2016 Local Hero Awardee: Barstow’s Longview Farm

Each year, CISA presents Local Hero Awards to farms, businesses, or individuals who exemplify our mission of strengthening farms and engaging the community to build the local food economy. We applaud their hard work, social responsibility, and many contributions to sustaining local agriculture.


Steve, David, Shannon, Steven II, and Kelly Barstow CISA Photo

Owned by the Barstow family since 1806, Barstow’s Longview Farm has undergone many changes over the course of two centuries. The current generation has preserved the legacy of this Hadley dairy farm while introducing exciting changes to enable the farm to thrive in the 21st century.

After incarnations as a cooper shop (you can still see handmade barrels in the farm store from this era!), a sawmill, and an extensive vegetable operation, Barstow’s became a dairy farm in the 1930s. Today, the dairy operation is run by brothers Steve and David Barstow and Steve’s son, Steven II. Together, they manage 400 acres of farmland, milk 230 cows, and sell their milk to Agri-Mark, the farmer-owned cooperative that makes Cabot products.

Dairy farming is well known as a challenging business, with slim margins and heavy labor demands, and modern dairy farms have had to innovate to survive. The Barstow family has emerged as a leader in Massachusetts dairy as a result of undertaking three major projects in recent years.

First, the Barstows opened Barstow’s Dairy Store and Bakery at the farm in 2008, managed by Steven’s sisters Kelly and Shannon and their cousin Denise. Shannon had envisioned a little place to sell her baked goods, but the planning process led to something bigger: a farm store selling their own meat and a variety of local products, a restaurant serving breakfast, lunch, and lots of baked goodies, and a catering business. They also host farm tours and events. “The store is really our way of interacting with the public and helping people have a connection to their food. We try to educate people on what we’re doing here, and the store allows us to do that,” says Kelly.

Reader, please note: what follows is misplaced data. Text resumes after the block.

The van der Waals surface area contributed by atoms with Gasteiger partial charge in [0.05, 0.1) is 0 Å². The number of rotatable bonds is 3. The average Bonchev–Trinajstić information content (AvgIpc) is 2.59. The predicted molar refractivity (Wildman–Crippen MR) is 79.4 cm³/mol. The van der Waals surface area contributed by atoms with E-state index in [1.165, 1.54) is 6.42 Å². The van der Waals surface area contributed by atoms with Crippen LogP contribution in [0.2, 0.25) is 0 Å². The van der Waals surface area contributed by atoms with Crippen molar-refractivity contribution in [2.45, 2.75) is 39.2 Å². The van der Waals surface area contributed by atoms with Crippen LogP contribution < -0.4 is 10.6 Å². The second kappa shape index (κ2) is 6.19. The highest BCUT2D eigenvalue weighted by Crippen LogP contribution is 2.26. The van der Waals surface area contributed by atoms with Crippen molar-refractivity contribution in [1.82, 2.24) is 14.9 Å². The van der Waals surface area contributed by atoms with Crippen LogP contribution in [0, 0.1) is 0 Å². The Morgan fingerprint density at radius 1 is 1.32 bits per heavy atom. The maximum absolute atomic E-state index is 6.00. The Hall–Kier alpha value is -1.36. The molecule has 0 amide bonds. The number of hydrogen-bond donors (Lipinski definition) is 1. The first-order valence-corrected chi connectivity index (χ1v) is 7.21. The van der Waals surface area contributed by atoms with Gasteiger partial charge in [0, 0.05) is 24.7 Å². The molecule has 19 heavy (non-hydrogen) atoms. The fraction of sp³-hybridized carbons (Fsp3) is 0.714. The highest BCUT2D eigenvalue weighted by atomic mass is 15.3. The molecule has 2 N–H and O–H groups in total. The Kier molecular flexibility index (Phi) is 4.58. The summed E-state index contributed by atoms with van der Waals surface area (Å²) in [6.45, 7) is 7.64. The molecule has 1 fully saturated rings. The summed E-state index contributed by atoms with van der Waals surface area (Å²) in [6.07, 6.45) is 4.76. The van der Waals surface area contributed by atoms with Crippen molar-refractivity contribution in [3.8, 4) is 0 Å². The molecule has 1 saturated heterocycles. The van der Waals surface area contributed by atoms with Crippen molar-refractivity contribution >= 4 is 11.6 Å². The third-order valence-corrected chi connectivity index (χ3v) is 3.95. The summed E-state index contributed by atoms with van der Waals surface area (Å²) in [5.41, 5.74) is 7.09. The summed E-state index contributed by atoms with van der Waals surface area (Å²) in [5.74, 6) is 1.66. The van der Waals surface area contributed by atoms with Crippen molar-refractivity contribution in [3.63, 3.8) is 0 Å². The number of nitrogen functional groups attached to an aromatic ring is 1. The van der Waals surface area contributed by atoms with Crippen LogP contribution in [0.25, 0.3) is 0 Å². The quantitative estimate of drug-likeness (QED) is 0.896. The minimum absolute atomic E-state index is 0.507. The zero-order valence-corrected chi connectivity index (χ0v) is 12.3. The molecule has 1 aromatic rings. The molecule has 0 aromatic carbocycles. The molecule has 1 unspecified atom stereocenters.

In 2013, the Barstows completed construction of an anaerobic digester—a “huge undertaking,” according to Steven. Anaerobic digestion, a cutting-edge sustainable energy technology, processes manure and food waste into electricity, with heat and nutrient-rich fertilizer as byproducts. Every day, the Barstows’ digester generates 800 kilowatts per hour by processing all of the farm’s manure, some 5–6,000 gallons, plus 7,000 gallons of food waste from nearby businesses.

Finally, the family conserved 123 acres in 2014 through the Agricultural Preservation Restriction program, which enables farms to sell the development rights on their land to the state. Steven started thinking about investing the proceeds into innovations in the milking parlor. They have since added robotic milkers—machines that enable the cows to be milked on demand, and that test the milk and track health indicators and production levels for each cow. The farmers are still in the barn twice a day doing chores and checking on the cows. The robotic milkers, however, allow flexibility in the farmers’ daily schedule while providing data that enables them to manage the herd’s health even more effectively. Says Steven, “I’m not sure I could take over the farm if we’d left the milking parlor the way it was—I couldn’t do this alone when my father and uncle retire. Each new generation brings new energy and ideas, and this will make it possible for us to grow.”

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